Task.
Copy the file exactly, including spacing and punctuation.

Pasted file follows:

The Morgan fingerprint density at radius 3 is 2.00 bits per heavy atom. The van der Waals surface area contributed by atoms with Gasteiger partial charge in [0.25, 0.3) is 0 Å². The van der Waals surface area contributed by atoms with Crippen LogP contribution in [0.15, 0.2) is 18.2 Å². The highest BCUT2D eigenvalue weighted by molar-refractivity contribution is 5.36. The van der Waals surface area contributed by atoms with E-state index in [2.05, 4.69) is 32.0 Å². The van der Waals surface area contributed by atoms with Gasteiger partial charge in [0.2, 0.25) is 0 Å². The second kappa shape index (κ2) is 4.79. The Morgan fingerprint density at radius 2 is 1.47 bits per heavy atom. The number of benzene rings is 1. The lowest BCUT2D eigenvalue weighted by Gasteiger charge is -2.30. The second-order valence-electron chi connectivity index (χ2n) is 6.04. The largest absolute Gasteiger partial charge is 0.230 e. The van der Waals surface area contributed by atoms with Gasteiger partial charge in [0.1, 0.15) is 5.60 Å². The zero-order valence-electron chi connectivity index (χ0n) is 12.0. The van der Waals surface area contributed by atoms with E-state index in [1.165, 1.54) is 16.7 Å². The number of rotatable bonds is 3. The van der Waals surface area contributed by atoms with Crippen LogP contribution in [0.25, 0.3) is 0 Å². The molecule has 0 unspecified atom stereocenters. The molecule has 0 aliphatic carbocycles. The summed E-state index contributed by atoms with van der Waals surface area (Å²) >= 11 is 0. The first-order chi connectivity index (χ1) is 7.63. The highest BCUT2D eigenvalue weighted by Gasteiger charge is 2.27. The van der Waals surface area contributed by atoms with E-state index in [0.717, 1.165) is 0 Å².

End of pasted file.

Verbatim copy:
The Morgan fingerprint density at radius 3 is 2.00 bits per heavy atom. The van der Waals surface area contributed by atoms with Gasteiger partial charge in [0.25, 0.3) is 0 Å². The van der Waals surface area contributed by atoms with Crippen LogP contribution in [0.15, 0.2) is 18.2 Å². The highest BCUT2D eigenvalue weighted by molar-refractivity contribution is 5.36. The van der Waals surface area contributed by atoms with E-state index in [2.05, 4.69) is 32.0 Å². The van der Waals surface area contributed by atoms with Gasteiger partial charge in [0.2, 0.25) is 0 Å². The second kappa shape index (κ2) is 4.79. The Morgan fingerprint density at radius 2 is 1.47 bits per heavy atom. The number of benzene rings is 1. The lowest BCUT2D eigenvalue weighted by Gasteiger charge is -2.30. The second-order valence-electron chi connectivity index (χ2n) is 6.04. The largest absolute Gasteiger partial charge is 0.230 e. The van der Waals surface area contributed by atoms with Gasteiger partial charge in [0.1, 0.15) is 5.60 Å². The zero-order valence-electron chi connectivity index (χ0n) is 12.0. The van der Waals surface area contributed by atoms with E-state index in [1.165, 1.54) is 16.7 Å². The number of rotatable bonds is 3. The van der Waals surface area contributed by atoms with Crippen LogP contribution in [0.25, 0.3) is 0 Å². The molecule has 0 unspecified atom stereocenters. The molecule has 0 aliphatic carbocycles. The summed E-state index contributed by atoms with van der Waals surface area (Å²) >= 11 is 0. The first-order chi connectivity index (χ1) is 7.63. The highest BCUT2D eigenvalue weighted by Gasteiger charge is 2.27. The van der Waals surface area contributed by atoms with E-state index in [0.717, 1.165) is 0 Å².